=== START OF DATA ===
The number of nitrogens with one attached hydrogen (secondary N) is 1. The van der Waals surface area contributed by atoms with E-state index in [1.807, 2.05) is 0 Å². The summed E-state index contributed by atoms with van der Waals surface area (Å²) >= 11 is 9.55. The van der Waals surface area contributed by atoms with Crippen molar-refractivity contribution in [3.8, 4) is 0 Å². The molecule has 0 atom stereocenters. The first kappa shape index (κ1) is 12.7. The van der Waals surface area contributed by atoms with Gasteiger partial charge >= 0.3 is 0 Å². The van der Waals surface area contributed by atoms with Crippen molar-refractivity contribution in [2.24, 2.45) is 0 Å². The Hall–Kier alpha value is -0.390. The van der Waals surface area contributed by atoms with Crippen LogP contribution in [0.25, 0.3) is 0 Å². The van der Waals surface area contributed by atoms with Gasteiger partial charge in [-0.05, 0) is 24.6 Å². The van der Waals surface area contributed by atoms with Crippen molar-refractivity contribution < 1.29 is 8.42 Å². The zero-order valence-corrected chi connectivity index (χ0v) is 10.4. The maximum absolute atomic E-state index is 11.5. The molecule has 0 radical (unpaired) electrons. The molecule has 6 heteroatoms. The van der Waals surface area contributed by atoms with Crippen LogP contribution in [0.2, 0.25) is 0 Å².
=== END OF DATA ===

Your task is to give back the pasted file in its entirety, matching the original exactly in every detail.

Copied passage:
The number of nitrogens with one attached hydrogen (secondary N) is 1. The van der Waals surface area contributed by atoms with E-state index in [1.807, 2.05) is 0 Å². The summed E-state index contributed by atoms with van der Waals surface area (Å²) >= 11 is 9.55. The van der Waals surface area contributed by atoms with Crippen molar-refractivity contribution in [3.8, 4) is 0 Å². The molecule has 0 atom stereocenters. The first kappa shape index (κ1) is 12.7. The van der Waals surface area contributed by atoms with Gasteiger partial charge >= 0.3 is 0 Å². The van der Waals surface area contributed by atoms with Crippen molar-refractivity contribution in [2.24, 2.45) is 0 Å². The Hall–Kier alpha value is -0.390. The van der Waals surface area contributed by atoms with Crippen LogP contribution in [0.25, 0.3) is 0 Å². The van der Waals surface area contributed by atoms with Gasteiger partial charge in [-0.05, 0) is 24.6 Å². The van der Waals surface area contributed by atoms with Crippen molar-refractivity contribution < 1.29 is 8.42 Å². The zero-order valence-corrected chi connectivity index (χ0v) is 10.4. The maximum absolute atomic E-state index is 11.5. The molecule has 0 radical (unpaired) electrons. The molecule has 6 heteroatoms. The van der Waals surface area contributed by atoms with Crippen LogP contribution in [0.2, 0.25) is 0 Å².